Brewster Bros, a family-run business in Livingston, is to launch the largest recycling plant in the UK. The plant, featuring a CDE state-of-the-art wet processing system, will provide waste management services and recycled aggregates to builders, construction companies, concrete product producers, ground workers, civil contractors and utility contractors from its new high-tech facility in Scotland’s central belt.
Investment in the £3.8m recycling centre includes a £2.1m spend on high efficiency CDE equipment, with a capacity to recycle 400,000 tonnes of construction, demolition and excavation waste per year. This new facility supports the Scottish Government’s Circular Economy Strategy ‘Making Things Last’, which aims to secure 70% recycling of construction and demolition waste by 2020.
The company takes over from an established family-run recycling business, Henry Gillies. Thanks to increased investment, Brewster Bros forecasts an annual turnover of £3m at the plant, which will boost the local economy and provide further job opportunities on top of all 20 job roles retained from the previous owner.
Scotland’s public finances are continuing to improve, with total revenue reaching £60 billion, as the economy grew twice as fast as the UK at the start of 2018.
Onshore tax revenue increased by £2 billion in 2017-18, with offshore revenue increasing by more than £1 billion according to the Government Expenditure and Revenue Scotland (GERS) figures published today.
Growth in revenues and the economy resulted in an overall improvement in the public finances, with both the current and net fiscal deficits falling.
A tidal energy turbine installed in the sea off Orkney last year has already generated more electricity in its first 12 months than Scotland’s entire wave and tidal sector before it.
The BBC said the 2MW prototype turbine Scotrenewables SR2000 has generated 3GWh (gigawatt hours) of electricity.
According to the European Marine Energy Centre in Orkney 30 different devices tested by them have generated a combined 2.8GWh of electricity.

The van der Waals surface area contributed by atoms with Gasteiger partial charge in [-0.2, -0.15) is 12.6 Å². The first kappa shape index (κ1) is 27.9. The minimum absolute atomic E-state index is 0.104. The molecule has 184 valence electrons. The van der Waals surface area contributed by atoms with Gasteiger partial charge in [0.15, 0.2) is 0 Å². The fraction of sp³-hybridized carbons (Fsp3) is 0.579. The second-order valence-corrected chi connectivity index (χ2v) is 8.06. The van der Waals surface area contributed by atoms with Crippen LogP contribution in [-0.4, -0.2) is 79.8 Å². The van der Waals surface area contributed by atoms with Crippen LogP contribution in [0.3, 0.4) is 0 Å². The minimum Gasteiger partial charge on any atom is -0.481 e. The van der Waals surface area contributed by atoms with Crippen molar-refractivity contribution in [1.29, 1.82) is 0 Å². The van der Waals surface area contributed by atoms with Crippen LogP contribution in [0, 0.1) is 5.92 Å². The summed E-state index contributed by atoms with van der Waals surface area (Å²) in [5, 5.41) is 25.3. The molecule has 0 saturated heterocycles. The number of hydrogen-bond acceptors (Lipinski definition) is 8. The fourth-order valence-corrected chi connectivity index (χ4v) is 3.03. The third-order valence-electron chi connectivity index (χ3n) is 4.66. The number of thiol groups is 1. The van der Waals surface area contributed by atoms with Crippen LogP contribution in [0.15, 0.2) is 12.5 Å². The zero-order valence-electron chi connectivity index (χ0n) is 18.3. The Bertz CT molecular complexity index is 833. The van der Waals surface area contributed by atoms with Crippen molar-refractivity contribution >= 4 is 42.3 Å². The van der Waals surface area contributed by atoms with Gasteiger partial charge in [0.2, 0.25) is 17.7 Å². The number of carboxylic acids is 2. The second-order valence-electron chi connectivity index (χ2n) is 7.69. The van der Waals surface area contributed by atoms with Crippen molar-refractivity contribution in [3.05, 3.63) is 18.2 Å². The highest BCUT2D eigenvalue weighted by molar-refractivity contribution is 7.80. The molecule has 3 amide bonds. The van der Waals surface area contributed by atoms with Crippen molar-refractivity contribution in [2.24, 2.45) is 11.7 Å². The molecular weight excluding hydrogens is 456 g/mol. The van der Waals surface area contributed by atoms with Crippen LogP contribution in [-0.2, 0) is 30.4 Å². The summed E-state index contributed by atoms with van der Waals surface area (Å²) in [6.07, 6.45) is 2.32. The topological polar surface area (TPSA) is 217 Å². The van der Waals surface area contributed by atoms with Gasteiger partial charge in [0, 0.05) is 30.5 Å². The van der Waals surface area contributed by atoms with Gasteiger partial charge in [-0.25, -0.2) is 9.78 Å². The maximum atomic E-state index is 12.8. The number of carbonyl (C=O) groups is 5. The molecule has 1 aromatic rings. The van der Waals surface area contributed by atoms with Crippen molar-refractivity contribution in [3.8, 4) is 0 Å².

With a strong track record of creating successful entrepreneurs, Scotland continues to punch above its weight when it comes to start-ups in the UK.
Scotland may be a small nation of just over 5 million people, but the creation of new companies has grown more strongly than the rest of the UK, at a rate of over 7%.
Official figures show there were 366,000 private businesses in Scotland at the end of last year, a figure that’s increased by more than half when compared to the year 2000.
Scotland’s thriving start-up community can be put down to several reasons, including proximity to other founders, access to talent, and a network of active investors.
A new energy conference and exhibition aiming at helping boost energy supply chain export growth will held at the Aberdeen Exhibition and Conference Centre next year.
The Energy Industries Council (EIC), which represents companies that supply goods and services to the global energy industry, will hold the event in June 2019.
Called the Energy Exports Conference, it will consist of two parallel programmes and an exhibition with the aim of attracting at least 1,500 delegates and buyers from worldwide energy projects.
The Global Opportunities Conference programme will host 20 speakers from international operators and contractors responsible for some of the world’s largest energy projects, covering oil and gas as well as power and renewables.